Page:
Finding India’s next fintech unicorn
Early stage fintech investors looking for the next PayTM need to focus on four key factors – Seasoned founders, proven monetization, a real ‘moat’ around the product and a full technology stack are key considerations
PayTM’s IPO might have disappointed public market investors last November but its early backers still earned a handsome return from the flotation of India’s most valuable fintech start-up. Early stage fintech investors looking for the next PayTM need to focus on four key factors – and these are not necessarily the priorities of investors in other tech sectors. In our experience, seasoned founders, proven monetization, a real ‘moat’ around the product and a full technology stack are key considerations.
India is becoming well-known globally for its unicorns. According to TechCrunch, we now have 81– double the total at the end of 2020 – and start-ups raised US$39 billion during last year. Of these, fintechs were the most-funded, raising US$ 10 billion last year compared to US$ 3.2 billion in 2020 and US$ 4.3 the year before that.
Abundant capital alone does not guarantee that every company you invest in will one day be worth a billion dollars, though. Identifying the right investment opportunities requires a robust set of criteria based on business fundamentals and a long-term view. As we have built up our portfolio of 17 fintech investments in India, Flourish has developed its own, sector-specific approach to this.
Fintech is different
We often start with the people: in Fintech, founders with the experience and ability to manage the financial sector’s complex regulatory and risk challenges tend to have 10 or more years’ experience in the field. That means we tend to look for seasoned founders with extensive real-world experience, rather than younger entrepreneurs whose main asset is a promising idea.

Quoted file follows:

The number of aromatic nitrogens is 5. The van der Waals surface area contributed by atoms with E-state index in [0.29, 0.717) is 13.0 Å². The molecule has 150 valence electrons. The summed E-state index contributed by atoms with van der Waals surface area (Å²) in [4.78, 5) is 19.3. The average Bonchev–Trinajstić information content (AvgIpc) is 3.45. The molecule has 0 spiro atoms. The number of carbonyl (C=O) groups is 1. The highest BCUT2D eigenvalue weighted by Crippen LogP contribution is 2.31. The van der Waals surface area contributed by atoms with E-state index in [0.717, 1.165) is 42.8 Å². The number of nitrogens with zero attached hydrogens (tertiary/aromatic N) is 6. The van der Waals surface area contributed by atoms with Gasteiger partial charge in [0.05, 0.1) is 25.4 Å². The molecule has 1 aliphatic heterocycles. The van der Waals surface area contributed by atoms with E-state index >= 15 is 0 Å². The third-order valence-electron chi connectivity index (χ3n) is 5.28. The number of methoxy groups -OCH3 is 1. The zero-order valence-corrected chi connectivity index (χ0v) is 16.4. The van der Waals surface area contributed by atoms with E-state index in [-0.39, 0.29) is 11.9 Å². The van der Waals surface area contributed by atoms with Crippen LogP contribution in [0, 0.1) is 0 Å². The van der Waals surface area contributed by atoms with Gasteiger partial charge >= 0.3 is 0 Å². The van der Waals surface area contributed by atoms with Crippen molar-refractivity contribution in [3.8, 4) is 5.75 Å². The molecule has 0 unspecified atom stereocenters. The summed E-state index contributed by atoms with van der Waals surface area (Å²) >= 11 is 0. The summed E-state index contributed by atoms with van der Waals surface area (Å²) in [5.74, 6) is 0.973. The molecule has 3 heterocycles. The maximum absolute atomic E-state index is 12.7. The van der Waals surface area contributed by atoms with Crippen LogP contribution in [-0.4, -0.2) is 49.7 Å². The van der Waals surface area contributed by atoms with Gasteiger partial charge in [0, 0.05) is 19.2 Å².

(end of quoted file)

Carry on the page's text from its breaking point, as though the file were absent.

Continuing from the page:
For us, it is essential that the start-ups products meet real and clear needs – and that there is evidence they can be monetized. We obviously want to see strong growth in the user base, but a “value hook” that is already generating revenue from payments, loans or other products is critical in fintech. For example, applications that provide credit are measured on the value of their loan book, which provides useful insights into how the product can be monetised in future.
We also ask whether the founders have identified an underserved market sector or a new way of servicing customers. Assessing the differentiation of a fintech’s business model naturally involves understanding user behaviour. If the new product plays into existing customer habits, this is a positive indicator of strong future demand. If it demands that customers do something new, it will face greater challenges in achieving widespread adoption.
Similarly, a product or service that can be communicated simply to customers, without using jargon, has a greater likelihood of appealing to them. And if it fits with the requirements and priorities of regulators and policymakers, this too checks an important box for us.
The core technology preference underlying our investments is scalability. We want to see the digitization of the whole customer journey, whether they are taking out a loan or purchasing. This requires full-stack technology for end-to-end digitalization – any Fintech proposition that depends on analogue processes is likely to struggle.
We also believe that successful investors need to have a clear sense of what they are trying to achieve. At Flourish, we want to back entrepreneurs whose innovations contribute to a fairer financial system. This year, we are going deeper into embedded finance – a key investment theme for us – and beginning to explore the potential of decentralised finance infrastructure to reduce transaction costs and improve financial inclusion.
Private equity and venture capital firms investing in Indian fintech are not going to find the next PayTM every time. Early-stage investment is an inherently high-risk activity and the time and performance pressures facing many funds add to the challenge. So investors like Flourish that are in the fortunate position of being able to provide long-term capital have a real advantage for any fintech investor: that of patience.
Authored by Anuradha Ramachandran, Investments Director, Flourish Ventures